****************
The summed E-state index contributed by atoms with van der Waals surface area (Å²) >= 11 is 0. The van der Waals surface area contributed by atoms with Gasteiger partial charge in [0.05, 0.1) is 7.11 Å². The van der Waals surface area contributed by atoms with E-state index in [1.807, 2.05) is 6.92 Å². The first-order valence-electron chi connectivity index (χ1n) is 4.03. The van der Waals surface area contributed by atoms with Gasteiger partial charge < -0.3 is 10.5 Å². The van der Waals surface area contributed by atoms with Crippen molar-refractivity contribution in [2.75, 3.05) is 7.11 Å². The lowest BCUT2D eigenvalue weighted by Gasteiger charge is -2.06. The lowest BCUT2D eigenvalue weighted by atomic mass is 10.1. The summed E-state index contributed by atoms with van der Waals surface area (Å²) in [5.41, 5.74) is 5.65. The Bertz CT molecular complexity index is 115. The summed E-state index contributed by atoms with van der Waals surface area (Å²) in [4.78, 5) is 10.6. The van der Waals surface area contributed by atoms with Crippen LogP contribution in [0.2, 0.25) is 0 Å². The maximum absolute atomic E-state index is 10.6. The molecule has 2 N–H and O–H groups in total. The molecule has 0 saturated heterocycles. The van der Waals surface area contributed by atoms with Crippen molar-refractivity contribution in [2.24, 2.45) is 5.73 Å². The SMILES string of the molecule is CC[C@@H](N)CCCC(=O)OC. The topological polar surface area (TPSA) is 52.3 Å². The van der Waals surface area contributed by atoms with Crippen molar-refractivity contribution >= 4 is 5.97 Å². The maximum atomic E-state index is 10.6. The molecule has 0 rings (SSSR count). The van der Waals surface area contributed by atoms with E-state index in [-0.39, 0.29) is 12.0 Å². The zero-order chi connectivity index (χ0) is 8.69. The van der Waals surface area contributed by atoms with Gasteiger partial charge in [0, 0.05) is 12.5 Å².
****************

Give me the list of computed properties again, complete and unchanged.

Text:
The summed E-state index contributed by atoms with van der Waals surface area (Å²) >= 11 is 0. The van der Waals surface area contributed by atoms with Gasteiger partial charge in [0.05, 0.1) is 7.11 Å². The van der Waals surface area contributed by atoms with E-state index in [1.807, 2.05) is 6.92 Å². The first-order valence-electron chi connectivity index (χ1n) is 4.03. The van der Waals surface area contributed by atoms with Gasteiger partial charge < -0.3 is 10.5 Å². The van der Waals surface area contributed by atoms with Crippen molar-refractivity contribution in [2.75, 3.05) is 7.11 Å². The lowest BCUT2D eigenvalue weighted by Gasteiger charge is -2.06. The lowest BCUT2D eigenvalue weighted by atomic mass is 10.1. The summed E-state index contributed by atoms with van der Waals surface area (Å²) in [5.41, 5.74) is 5.65. The Bertz CT molecular complexity index is 115. The summed E-state index contributed by atoms with van der Waals surface area (Å²) in [4.78, 5) is 10.6. The van der Waals surface area contributed by atoms with Crippen LogP contribution in [0.2, 0.25) is 0 Å². The maximum absolute atomic E-state index is 10.6. The molecule has 2 N–H and O–H groups in total. The molecule has 0 saturated heterocycles. The van der Waals surface area contributed by atoms with Crippen molar-refractivity contribution in [2.24, 2.45) is 5.73 Å². The SMILES string of the molecule is CC[C@@H](N)CCCC(=O)OC. The topological polar surface area (TPSA) is 52.3 Å². The van der Waals surface area contributed by atoms with Crippen molar-refractivity contribution >= 4 is 5.97 Å². The maximum atomic E-state index is 10.6. The molecule has 0 rings (SSSR count). The van der Waals surface area contributed by atoms with E-state index in [-0.39, 0.29) is 12.0 Å². The zero-order chi connectivity index (χ0) is 8.69. The van der Waals surface area contributed by atoms with Gasteiger partial charge in [0, 0.05) is 12.5 Å².